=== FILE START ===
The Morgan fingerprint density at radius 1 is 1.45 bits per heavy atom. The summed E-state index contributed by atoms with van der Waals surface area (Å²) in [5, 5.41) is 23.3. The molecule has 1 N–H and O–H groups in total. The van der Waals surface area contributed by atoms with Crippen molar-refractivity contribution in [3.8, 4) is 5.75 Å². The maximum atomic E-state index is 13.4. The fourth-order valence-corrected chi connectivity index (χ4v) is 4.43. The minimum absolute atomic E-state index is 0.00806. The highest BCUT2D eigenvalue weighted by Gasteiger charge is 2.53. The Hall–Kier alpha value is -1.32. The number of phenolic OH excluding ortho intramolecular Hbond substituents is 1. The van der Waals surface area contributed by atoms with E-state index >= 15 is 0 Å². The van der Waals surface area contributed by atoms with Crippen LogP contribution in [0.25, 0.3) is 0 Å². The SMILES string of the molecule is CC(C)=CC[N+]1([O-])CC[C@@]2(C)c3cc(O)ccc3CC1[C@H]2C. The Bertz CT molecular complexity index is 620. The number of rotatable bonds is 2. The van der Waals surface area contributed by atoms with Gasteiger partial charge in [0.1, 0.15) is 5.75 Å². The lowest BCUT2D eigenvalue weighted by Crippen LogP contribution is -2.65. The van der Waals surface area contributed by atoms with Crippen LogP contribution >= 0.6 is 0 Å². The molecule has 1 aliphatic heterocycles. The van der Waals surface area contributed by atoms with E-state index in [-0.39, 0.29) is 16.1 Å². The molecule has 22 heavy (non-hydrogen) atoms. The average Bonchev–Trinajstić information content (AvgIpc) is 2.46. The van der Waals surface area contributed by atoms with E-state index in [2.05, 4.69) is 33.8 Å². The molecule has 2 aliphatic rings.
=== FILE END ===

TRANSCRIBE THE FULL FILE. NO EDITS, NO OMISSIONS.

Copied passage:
The Morgan fingerprint density at radius 1 is 1.45 bits per heavy atom. The summed E-state index contributed by atoms with van der Waals surface area (Å²) in [5, 5.41) is 23.3. The molecule has 1 N–H and O–H groups in total. The van der Waals surface area contributed by atoms with Crippen molar-refractivity contribution in [3.8, 4) is 5.75 Å². The maximum atomic E-state index is 13.4. The fourth-order valence-corrected chi connectivity index (χ4v) is 4.43. The minimum absolute atomic E-state index is 0.00806. The highest BCUT2D eigenvalue weighted by Gasteiger charge is 2.53. The Hall–Kier alpha value is -1.32. The number of phenolic OH excluding ortho intramolecular Hbond substituents is 1. The van der Waals surface area contributed by atoms with E-state index >= 15 is 0 Å². The van der Waals surface area contributed by atoms with Crippen LogP contribution in [0.25, 0.3) is 0 Å². The SMILES string of the molecule is CC(C)=CC[N+]1([O-])CC[C@@]2(C)c3cc(O)ccc3CC1[C@H]2C. The Bertz CT molecular complexity index is 620. The number of rotatable bonds is 2. The van der Waals surface area contributed by atoms with Gasteiger partial charge in [0.1, 0.15) is 5.75 Å². The lowest BCUT2D eigenvalue weighted by Crippen LogP contribution is -2.65. The van der Waals surface area contributed by atoms with Crippen LogP contribution >= 0.6 is 0 Å². The molecule has 1 aliphatic heterocycles. The van der Waals surface area contributed by atoms with E-state index in [-0.39, 0.29) is 16.1 Å². The molecule has 22 heavy (non-hydrogen) atoms. The average Bonchev–Trinajstić information content (AvgIpc) is 2.46. The van der Waals surface area contributed by atoms with E-state index in [2.05, 4.69) is 33.8 Å². The molecule has 2 aliphatic rings.